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Topic: How to read a sensor help needed (Read 852 times) previous topic - next topic

lemonbblee

Oct 04, 2010, 07:33 pm Last Edit: Oct 04, 2010, 11:53 pm by lemonbblee Reason: 1
My flow  sensor's output is 4-20mA which present 1-55GPM. How could I read it with arduino?
Let me add more info here.
I use a 250 omh resistance to get a 1-5V output. I use voltage meter measure the output is 1.212V where the flow rate is 3.07 GPM. How could I use arduino acquire data and program to show the flow rate?

jada

you will need to provide more information buddy !
wat kinda sensor etc etc
a random answer i can give is use analogRead  command
but remember always give the full information even i used to popup with such stupid questions but now i've learnt you'll to doo good

RuggedCircuits

Well, let's start with this circuit and see if it meets your needs.



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retrolefty

#3
Oct 04, 2010, 10:16 pm Last Edit: Oct 04, 2010, 10:19 pm by retrolefty Reason: 1
I've worked with industrial 4-20ma current loops for decades and they can be somewhat tricky to wire up if you haven't worked with them before. First a 250 ohm resistor is the normal resistor used that results in a 1-5vdc measurement range representing a 0-100% of the sensor's measurement range. Second you need to know if the sensor is 'loop powered' or not. If the sensor does not have it's own source of power then it's expecting an external voltage source to power the two wire current loop, normally a 24vdc in the most common loop voltage to use, however sometimes you can go as low as 12vdc if the loop is short. A link to the data sheet should help answer on how the loop needs to be powered wired up.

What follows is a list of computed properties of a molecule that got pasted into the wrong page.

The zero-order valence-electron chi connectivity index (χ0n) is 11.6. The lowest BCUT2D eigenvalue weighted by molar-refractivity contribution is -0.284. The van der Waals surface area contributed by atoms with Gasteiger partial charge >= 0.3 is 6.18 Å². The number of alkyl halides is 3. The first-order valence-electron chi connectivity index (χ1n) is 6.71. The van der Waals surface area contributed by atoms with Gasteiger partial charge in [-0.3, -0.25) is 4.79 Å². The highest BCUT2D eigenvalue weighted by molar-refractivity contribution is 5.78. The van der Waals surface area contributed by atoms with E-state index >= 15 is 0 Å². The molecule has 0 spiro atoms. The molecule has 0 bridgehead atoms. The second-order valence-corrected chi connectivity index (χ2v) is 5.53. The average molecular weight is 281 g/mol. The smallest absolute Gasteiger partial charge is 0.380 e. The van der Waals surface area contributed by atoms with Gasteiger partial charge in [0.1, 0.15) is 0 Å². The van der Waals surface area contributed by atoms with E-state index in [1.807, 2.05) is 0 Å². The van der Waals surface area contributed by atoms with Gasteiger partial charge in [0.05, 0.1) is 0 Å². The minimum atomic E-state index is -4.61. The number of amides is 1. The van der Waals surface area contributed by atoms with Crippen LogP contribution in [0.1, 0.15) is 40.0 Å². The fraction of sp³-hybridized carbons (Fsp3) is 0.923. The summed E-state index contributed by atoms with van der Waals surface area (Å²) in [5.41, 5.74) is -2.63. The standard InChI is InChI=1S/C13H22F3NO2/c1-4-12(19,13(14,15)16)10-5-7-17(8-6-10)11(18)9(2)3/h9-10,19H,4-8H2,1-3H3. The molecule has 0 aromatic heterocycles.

Lefty

lemonbblee

I get the data. the voltage is stable at a small range from 0.991-0.996. However my reading data is changing at a huge range. I just read the data in 180 - 205 range, which the total scale range is 0-1023. Is there a noise from the main board, or something wrong with my code?

RuggedCircuits

Frankly it sounds right. If the sensor is sending 4mA, I would expect 0.004*220=0.88V. So you're getting about 0.994V, or 4.5mA. Pretty reasonable.

Converting this to an A/D reading:

0.994 / 5 * 1023 --> 203

Again, pretty reasonable compared to what you're getting.

As for the variation, there could be noise in the current signal. Do you expect/know that it's relatively noise-free? Did you put the 10k/0.1uF components in?

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lemonbblee

#6
Oct 05, 2010, 01:39 am Last Edit: Oct 05, 2010, 01:42 am by lemonbblee Reason: 1
Just as you said, 203 is right. However, the numbers are like 182, 179, 190, 204, 206....Then the voltage I measured is staying at 0.994. Is that still right? Also, if I increase the flow rate, like the output increases to 1.212V, the numbers I read are like 210, 249, 208, 257, 242, 225, 248, 198, 232, 196...
I mean when the output from my sensor is increased, the data I read is more unstable....

RuggedCircuits

Frankly, those readings could be correct. I can imagine a flow sensor being somewhat variable in its readings, flow being what it is.

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Grumpy_Mike

The question you must ask yourself is what variations were you expecting? It looks like the sensor has a much greater range of flow that you are giving it. What is the maximum flow rate it can indicate and are you anywhere close to that? Flow meters are often at there most inaccurate at low flow rates.

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